Having lived in medium density (Europe), high density (HK), and low density (Australia) places, I really don’t understand why Asian style uber housing is a Bad Thing — there are many advantages, like being able to get out of the cities in 30 minutes instead of 1.5 hours, having excellent public transport, and having anything you want at your hotel (a gym, a hotel bus, security guards, a pool etc.).
    .
    Also, I imagine one reason why companies use the city centre is that anyone that lives on a train line can then work there. Anywhere else means people need two train trips, which is a pain in many cities (god knows what the attraction of Macquarie Park is).

  6. Patrick says:

    Conrad is right. The analysis of b overlooks the fact that the centre is a ‘least-worst’ outcome as far as proximity to actual homes goes and a best outcome as far as proximity to the most transport goes.

    Also, the networking analysis is superficial. City centres provide proximity to corporate advisors of every stripe for corporates, and proximity to each other and to clients for corporate advisors. It is a strongly-reinforcing virtuous circle.

    Overall your lack of practical experience is very obvious, because you haven’t considered proximity to restaurants and night-life as an aspect of each factor listed.

    You will also be cheered to know that there are some very value-conscious companies. GE’s Australian headquarters are not in the CBD at all and I understand that their internal policies make it unlikely that they would build/rent in a CBD. PwC in Melbourne, as well as ExxonMobil, Vanguard and many others, are in Southbank, a short walk across the bridge from the more prestigious CBD. Relevant to my previous point, this may not have been possible in PwC’s case if not for the excellent restaurants along Southbank.

    None of this is to denigrate the relevance of corporate managerial prestige, though.

  7. Nabakov says:

    The Rubicon here is building an Underground/Tube/Metro/Subway pre-WW2.

  8. Nabakov says:

    “None of this is to denigrate the relevance of corporate managerial prestige, though.”

    Of course not. We’ve been shown time and time again they’re quite capable of doing it themselves.

  9. Jason Soon says:

    Yes Patrick is spot on.

    The problem with locating in the suburbs is that there is no one suburban area where all your workforce is going to live. Changing trains is a pain in the butt and some suburbs don’t get as regulat trains. Plus I think nothing could be more depressing than going into another suburb to work and leaving late, within walking distance in the city you can at least get a decent nightlife and leisure facilities and everything hasn’t been shut down yet.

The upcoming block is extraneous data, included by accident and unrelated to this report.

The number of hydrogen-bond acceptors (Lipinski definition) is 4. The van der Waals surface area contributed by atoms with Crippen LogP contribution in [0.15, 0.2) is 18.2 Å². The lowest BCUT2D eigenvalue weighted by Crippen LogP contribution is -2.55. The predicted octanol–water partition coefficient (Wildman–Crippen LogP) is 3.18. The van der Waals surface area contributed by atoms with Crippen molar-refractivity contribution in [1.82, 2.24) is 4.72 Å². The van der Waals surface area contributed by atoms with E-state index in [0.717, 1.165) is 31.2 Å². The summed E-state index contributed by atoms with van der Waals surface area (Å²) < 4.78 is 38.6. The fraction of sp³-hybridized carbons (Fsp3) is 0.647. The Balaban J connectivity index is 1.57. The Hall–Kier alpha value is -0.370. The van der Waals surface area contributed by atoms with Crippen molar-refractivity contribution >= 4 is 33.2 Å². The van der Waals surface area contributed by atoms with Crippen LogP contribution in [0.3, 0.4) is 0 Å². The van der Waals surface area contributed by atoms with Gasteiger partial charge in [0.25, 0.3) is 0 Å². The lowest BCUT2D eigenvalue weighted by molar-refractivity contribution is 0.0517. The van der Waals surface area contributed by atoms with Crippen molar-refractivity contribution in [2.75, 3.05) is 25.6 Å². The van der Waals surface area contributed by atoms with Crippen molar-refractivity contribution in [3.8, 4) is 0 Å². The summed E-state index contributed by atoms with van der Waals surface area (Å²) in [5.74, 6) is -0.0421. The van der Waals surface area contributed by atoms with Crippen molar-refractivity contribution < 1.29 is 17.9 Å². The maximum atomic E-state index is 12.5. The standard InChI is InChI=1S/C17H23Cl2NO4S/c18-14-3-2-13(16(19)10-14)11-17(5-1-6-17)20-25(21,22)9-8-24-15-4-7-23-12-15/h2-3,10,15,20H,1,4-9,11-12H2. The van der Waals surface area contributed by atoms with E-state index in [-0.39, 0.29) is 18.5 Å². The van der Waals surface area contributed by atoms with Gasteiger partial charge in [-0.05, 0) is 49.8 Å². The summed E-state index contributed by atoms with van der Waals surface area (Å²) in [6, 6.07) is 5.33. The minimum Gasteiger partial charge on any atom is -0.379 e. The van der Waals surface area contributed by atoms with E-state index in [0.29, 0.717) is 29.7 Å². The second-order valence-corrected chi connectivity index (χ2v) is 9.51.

10. Paul Frijters says:

    nice post.

    The trouble empirical observation with the principal-agent story is the issue of head-offices of foreign companies. Why should they be in the CBD? If you are right, they should take advantage of the suburb-solution because its a foreign ceo making the decision on where others are going to be located.

    I think the CBD has more advantages than you give credit for. Its close to the airports, shorter on average to get to than many suburbs, and closer to rival businesses from which companies can poach workers.

  11. MikeM says:

    Reason A is significant in a way that is different from day-to-day networking. If I work in finance I want to be in the Sydney CBD because if I change jobs to work for another employer, the chances are that my daily commute, lunch spots, after work pubs and all the rest of it will stay much the same.

    Similarly there was a time when if I was in advertising I would have wanted to work in North Sydney.

  12. Don says:

    You say the advantages of a outer suburban business parks are that:

    The rent is cheaper for a start. Workers are probably willing to trade off salary for a shorter commute as well. I think most accept a lower salary if their work doesnt require them to live in expensive suburbs; suburbs expensive mainly because you can access jobs easily. And workers with smaller commutes are likely happier, more well rested and probably more productive.

    I agree that the rent is cheaper. But I’m not convinced about the other advantages.

    1. Workers are probably willing to trade off salary for a shorter commute …

    Quite likely. But to take advantage this they’d probably have to move house. Buying and selling houses is disruptive and costs a lot of money. How long will the job last?

    2. I think most accept a lower salary if their work doesnt require them to live in expensive suburbs; suburbs expensive mainly because you can access jobs easily.

    Probably. But many of the organisation’s high value employees will have a spouse who works and children who attend school or university. A shorter commute for worker may result in a longer commute for other family members.

    Workers will typically avoid uprooting their families.

    3. workers with smaller commutes are likely happier, more well rested and probably more productive.

    Agreed. But I suspect that workers choose housing based on long term considerations. Buying a house near your current job may mean an even longer, more difficult commute for your next one. A good strategy is to locate somewhere with access to an abundance of job opportunities.

    If businesses are anything like the public service, outer suburban or regional head offices will last long enough for an employee to buy a house and settle their kids into a good school. Then a new CEO will move the office back to the CBD.